Oil fell to a one-week low after industry data showed a build in U.S. crude inventories.
Futures dropped 0.5 percent in New York after closing 3 percent lower on Tuesday. U.S. stockpiles increased by 1.44 million barrels last week, the industry-funded American Petroleum Institute was said to report, while Energy Information Administration data Wednesday is forecast to show supplies rose by 4 million barrels. Libya could double output in four weeks after the state oil company made a deal with military forces who took control of export facilities.
Oil has fluctuated since rallying in August amid speculation the Organization of Petroleum Exporting Countries and Russia would agree on measures to stabilize the market at a meeting later this month. Record output from OPEC’s Gulf members is compounding the global glut which will last into next year, the International Energy Agency said Tuesday. The agency last month predicted the market would return to equilibrium this year.
“The statistics from the EIA will be the most important event of the day,” Tamas Varga, an analyst at PVM Oil Associates Ltd., said by phone. While the API build was lower than expected and initially boosted prices Wednesday, EIA figures could move prices lower if they show a larger stockpile increase, he said.
West Texas Intermediate for October delivery was 23 cents lower at $44.57 a barrel on the New York Mercantile Exchange at 1:32 p.m. London time. The contract slid $1.39 to close at $44.90 Tuesday. Total volume traded was 4 percent below the 100-day average.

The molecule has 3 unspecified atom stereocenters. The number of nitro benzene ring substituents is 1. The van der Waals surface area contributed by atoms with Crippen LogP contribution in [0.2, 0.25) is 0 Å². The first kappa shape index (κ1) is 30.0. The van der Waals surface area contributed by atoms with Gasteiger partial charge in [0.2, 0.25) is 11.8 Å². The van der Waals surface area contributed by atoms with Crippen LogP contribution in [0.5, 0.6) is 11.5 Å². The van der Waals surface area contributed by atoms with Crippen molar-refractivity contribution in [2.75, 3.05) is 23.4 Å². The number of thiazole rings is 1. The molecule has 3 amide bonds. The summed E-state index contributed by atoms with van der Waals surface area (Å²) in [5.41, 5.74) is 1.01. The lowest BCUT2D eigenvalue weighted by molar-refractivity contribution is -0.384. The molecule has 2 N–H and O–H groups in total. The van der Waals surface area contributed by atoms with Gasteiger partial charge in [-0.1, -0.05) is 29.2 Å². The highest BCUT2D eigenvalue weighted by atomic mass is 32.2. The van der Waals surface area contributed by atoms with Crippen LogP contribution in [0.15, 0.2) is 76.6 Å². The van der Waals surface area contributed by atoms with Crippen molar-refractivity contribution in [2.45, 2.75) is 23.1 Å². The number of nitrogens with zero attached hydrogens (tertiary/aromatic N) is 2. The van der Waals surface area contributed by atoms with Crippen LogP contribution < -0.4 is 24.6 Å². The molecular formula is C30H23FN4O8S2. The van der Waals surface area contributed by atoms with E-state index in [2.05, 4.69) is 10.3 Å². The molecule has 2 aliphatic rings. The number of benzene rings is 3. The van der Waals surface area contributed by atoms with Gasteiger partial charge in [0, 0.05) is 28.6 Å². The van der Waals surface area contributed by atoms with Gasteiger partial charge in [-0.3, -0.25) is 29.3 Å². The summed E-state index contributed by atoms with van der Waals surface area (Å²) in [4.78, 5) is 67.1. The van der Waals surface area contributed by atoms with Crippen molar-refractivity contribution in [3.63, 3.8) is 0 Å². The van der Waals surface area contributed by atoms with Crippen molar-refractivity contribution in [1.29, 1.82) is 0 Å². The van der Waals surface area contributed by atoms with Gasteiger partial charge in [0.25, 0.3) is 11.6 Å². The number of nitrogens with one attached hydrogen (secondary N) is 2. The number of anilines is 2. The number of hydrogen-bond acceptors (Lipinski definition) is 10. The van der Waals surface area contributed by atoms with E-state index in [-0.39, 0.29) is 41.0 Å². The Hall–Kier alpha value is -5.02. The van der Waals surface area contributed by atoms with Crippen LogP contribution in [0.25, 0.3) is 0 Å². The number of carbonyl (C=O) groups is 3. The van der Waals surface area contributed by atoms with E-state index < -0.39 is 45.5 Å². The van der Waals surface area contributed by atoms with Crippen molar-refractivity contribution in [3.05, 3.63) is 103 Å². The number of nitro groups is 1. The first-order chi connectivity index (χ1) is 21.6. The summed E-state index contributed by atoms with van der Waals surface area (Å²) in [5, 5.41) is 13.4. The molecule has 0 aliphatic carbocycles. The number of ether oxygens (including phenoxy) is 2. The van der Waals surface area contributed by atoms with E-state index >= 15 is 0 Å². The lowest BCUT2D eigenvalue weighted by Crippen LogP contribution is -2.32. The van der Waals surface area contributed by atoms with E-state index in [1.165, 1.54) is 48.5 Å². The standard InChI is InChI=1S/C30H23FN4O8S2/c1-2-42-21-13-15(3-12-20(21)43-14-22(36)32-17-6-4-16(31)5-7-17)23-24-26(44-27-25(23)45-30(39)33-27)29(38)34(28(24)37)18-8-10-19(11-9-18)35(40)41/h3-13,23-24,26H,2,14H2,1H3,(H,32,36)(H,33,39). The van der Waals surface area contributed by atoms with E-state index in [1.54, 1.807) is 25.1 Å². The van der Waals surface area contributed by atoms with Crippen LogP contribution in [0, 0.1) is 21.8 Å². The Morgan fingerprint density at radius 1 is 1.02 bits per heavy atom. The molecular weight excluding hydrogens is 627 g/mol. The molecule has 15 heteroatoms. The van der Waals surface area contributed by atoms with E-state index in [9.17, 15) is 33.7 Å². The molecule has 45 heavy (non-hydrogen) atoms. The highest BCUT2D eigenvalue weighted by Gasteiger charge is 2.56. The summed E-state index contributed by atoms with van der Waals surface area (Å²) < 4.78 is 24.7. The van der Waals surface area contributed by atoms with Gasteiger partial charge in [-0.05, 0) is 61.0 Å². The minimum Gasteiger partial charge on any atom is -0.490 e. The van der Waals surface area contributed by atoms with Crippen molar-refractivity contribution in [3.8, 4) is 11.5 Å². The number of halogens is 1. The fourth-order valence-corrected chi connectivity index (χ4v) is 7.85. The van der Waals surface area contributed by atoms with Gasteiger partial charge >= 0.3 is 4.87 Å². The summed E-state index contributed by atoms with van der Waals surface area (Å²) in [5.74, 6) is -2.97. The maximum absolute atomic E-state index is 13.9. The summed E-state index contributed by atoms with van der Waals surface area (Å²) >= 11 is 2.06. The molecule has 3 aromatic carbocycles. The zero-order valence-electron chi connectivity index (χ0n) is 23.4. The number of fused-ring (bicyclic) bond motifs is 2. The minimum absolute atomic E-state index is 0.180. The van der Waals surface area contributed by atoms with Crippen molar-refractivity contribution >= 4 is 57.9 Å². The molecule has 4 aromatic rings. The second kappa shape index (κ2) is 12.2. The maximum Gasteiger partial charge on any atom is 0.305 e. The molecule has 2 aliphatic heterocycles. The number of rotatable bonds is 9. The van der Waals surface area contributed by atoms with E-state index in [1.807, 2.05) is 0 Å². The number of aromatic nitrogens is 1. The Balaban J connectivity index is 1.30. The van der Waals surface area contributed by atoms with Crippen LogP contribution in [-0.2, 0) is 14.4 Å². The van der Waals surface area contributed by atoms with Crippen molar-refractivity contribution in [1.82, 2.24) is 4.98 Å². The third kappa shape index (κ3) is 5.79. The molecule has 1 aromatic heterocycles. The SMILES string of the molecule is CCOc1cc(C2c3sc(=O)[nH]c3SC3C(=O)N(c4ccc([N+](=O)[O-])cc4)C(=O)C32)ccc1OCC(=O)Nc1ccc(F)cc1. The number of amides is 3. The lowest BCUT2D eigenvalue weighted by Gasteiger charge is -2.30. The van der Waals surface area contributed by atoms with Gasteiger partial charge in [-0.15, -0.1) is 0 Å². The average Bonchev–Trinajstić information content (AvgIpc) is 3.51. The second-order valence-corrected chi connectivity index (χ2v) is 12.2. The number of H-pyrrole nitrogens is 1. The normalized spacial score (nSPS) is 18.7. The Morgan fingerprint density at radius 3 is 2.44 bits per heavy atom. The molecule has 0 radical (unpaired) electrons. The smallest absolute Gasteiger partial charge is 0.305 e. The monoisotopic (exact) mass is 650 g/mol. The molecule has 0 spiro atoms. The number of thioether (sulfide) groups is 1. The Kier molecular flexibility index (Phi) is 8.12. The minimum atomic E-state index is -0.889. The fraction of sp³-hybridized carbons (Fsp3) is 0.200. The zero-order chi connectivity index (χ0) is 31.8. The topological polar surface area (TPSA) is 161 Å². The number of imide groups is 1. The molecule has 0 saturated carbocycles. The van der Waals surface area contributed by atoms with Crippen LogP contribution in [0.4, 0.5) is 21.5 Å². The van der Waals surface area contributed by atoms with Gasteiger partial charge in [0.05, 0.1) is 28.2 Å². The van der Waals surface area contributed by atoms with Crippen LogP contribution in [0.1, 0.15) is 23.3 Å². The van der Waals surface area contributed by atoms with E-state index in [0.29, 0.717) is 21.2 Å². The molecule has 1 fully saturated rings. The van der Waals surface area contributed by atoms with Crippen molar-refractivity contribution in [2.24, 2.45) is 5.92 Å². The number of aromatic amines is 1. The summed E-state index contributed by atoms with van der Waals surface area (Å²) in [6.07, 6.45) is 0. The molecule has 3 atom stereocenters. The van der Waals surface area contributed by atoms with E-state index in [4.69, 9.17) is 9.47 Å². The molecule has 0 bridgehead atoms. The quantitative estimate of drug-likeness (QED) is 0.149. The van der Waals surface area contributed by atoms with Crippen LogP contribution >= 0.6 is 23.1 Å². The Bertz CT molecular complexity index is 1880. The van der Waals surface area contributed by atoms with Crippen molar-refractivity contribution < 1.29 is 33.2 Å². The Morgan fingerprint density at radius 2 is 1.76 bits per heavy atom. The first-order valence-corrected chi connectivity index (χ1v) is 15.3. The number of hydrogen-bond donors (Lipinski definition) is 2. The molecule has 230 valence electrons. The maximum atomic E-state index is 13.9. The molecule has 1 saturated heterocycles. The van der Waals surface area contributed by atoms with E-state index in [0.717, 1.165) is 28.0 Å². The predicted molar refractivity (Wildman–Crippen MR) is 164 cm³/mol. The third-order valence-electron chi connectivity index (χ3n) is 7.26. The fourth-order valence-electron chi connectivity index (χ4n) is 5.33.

Brent for November settlement was at $46.83 a barrel on the London-based ICE Futures Europe exchange, down 27 cents. The contract fell $1.22 to $47.10 on Tuesday, the lowest close since Sept. 2. The global benchmark was at a $1.61 premium to WTI for November.
U.S. gasoline stockpiles fell by 2.39 million barrels last week, the API said Tuesday, according to people familiar with the data. Cushing, Oklahoma crude stocks fell by 1.12 million barrels, they said. Nationwide crude stockpiles remain more than 100 million barrels above the five-year average, government data show.
Libya’s National Oil Co. plans to restart oil exports from two key ports after reaching a deal with Khalifa Haftar, commander of the military forces who took control of the facilities on Sunday. The resumption of shipments from Ras Lanuf and Es Sider could allow Libya to double crude output to 600,000 barrels a day within four weeks, NOC Chairman Mustafa Sanalla said Tuesday in a statement on the company’s website.
“It’s one thing to say that exports will resume, it’s a different thing for all the stakeholders to agree on the actual resumption,” said Riccardo Fabiani, senior North Africa analyst at Eurasia Group. “I am skeptical this will happen.”
The move is the latest in a series of initiatives to reopen the ports that in December 2014 were placed under force majeure, a legal term allowing producers to walk away from contractual commitments. The state-run company lifted the force majeure on the port of Zueitina Wednesday, the head of the oil workers union in the Libyan port said by phone.